While her lyrics are combative, battle rap isn’t really her thing. Leshurr is commonly compared to Nicki Minaj, a comparison that is mostly based on bad math. Gender + skin color + genre = identical artist? In 2013, Lady Leshurr told The Guardian that she turned down a deal with Atlantic Records in the US because they tried to pit her against Minaj. Lesh has said that, as a Nicki admirer, it would be a suicide mission. She’s looking for longevity in her career, not battle records.
“It pushes the gaps between us. Girl rappers are afraid to work together because we get fixed in these imaginary competitions,” she told The Guardian. “The industry just doesn’t know what to do with women.”
We’re glad the female rap battle didn’t happen, because Leshurr often remixes Nicki songs like “Truffle Butter” and “Feeling Myself.” The lady is her own thing entirely, though. She says it best in her verse for “Feeling Myself,” singing, “I’m really myself, really myself/If I need help then I’m bringing myself, I’m bringing myself.”
While she certainly inspires women, it’s not necessarily the focus in her music.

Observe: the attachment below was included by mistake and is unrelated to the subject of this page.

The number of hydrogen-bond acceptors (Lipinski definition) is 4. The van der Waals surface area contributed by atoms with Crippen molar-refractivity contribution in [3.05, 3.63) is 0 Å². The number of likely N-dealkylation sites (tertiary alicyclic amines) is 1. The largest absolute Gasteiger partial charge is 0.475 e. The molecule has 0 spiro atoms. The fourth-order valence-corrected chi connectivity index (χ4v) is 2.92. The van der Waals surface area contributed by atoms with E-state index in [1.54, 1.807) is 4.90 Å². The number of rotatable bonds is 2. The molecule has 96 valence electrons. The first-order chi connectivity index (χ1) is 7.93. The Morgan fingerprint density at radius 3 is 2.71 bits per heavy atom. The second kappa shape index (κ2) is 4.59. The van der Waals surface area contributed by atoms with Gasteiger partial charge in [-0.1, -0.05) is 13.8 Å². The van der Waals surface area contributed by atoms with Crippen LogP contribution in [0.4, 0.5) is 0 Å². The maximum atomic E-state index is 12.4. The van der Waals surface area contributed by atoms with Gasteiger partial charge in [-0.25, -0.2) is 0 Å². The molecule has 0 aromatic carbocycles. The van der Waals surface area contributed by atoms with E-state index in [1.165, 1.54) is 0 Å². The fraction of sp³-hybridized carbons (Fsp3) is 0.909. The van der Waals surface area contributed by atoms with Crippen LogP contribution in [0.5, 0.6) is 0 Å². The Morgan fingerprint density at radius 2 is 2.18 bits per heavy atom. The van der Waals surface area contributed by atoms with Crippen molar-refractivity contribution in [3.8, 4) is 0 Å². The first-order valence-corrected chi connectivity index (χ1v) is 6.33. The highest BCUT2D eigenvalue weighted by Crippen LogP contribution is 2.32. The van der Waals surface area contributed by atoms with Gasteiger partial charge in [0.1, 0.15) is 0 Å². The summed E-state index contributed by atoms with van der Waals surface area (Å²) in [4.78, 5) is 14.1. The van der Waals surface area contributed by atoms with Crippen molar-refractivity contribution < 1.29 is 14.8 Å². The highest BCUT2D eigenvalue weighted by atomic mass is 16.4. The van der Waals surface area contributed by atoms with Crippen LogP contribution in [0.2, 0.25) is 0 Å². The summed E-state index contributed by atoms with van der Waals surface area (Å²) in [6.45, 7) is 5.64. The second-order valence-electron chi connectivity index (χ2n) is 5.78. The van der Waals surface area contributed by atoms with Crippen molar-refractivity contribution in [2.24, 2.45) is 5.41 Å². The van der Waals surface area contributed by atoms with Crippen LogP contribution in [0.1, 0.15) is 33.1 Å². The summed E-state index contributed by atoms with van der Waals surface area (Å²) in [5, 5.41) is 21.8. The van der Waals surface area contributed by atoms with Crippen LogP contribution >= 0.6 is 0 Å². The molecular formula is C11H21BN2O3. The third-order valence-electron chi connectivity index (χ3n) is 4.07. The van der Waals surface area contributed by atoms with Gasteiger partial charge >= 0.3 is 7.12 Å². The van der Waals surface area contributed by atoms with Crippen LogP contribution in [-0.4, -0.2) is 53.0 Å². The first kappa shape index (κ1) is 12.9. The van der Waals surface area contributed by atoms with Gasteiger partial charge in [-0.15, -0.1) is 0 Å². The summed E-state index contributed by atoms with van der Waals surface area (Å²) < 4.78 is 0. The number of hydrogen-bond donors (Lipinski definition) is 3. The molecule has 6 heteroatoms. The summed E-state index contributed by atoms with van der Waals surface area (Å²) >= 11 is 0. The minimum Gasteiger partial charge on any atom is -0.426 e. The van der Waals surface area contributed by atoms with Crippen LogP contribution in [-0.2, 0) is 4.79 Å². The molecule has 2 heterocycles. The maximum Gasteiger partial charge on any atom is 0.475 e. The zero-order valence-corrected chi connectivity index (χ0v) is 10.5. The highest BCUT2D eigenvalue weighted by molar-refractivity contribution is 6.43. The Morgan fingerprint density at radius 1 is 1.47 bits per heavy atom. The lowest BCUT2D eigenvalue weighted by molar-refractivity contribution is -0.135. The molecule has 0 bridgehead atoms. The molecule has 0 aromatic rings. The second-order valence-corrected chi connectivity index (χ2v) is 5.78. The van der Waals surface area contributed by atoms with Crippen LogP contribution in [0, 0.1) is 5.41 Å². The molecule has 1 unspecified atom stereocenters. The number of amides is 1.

“The lyric side for me isn’t necessarily where I’m empowering women. It’s not about telling anyone you should do this or you should do that,” Lesh says. “I’m just doing what I want to do and having fun and let other people who are listening to me have fun as well.”
“From where I’ve been to now, it’s been a struggle and a journey and I always try to explain that to people,” She tells us. “I used to be broke; I never had anything. I kept on doing what I was doing and it got to where well, a majority of people know who I am. That in itself is inspiration to empower women.”
I used to be broke; I never had anything. I kept on doing what I was doing and it got to where well, a majority of people know who I am. That in itself is inspiration to empower women.
We asked her what she looks for in a collaboration. “Control,” she told us. “For me to go to any record label and them say, ‘You have to do this, or you have to do that’. I built my own machine. For me to go in and them want to change that…it wouldn’t make much sense.”
“I’ve got to always be there when it comes to the beat being made, I know exactly how I want the beat to be,” Lesh says. “The reason why that is is because I wrote it the the way I want the beat to be. So when I’m writing my ‘Queen’s Speech’ there’s no beat, it’s just me writing to silence.”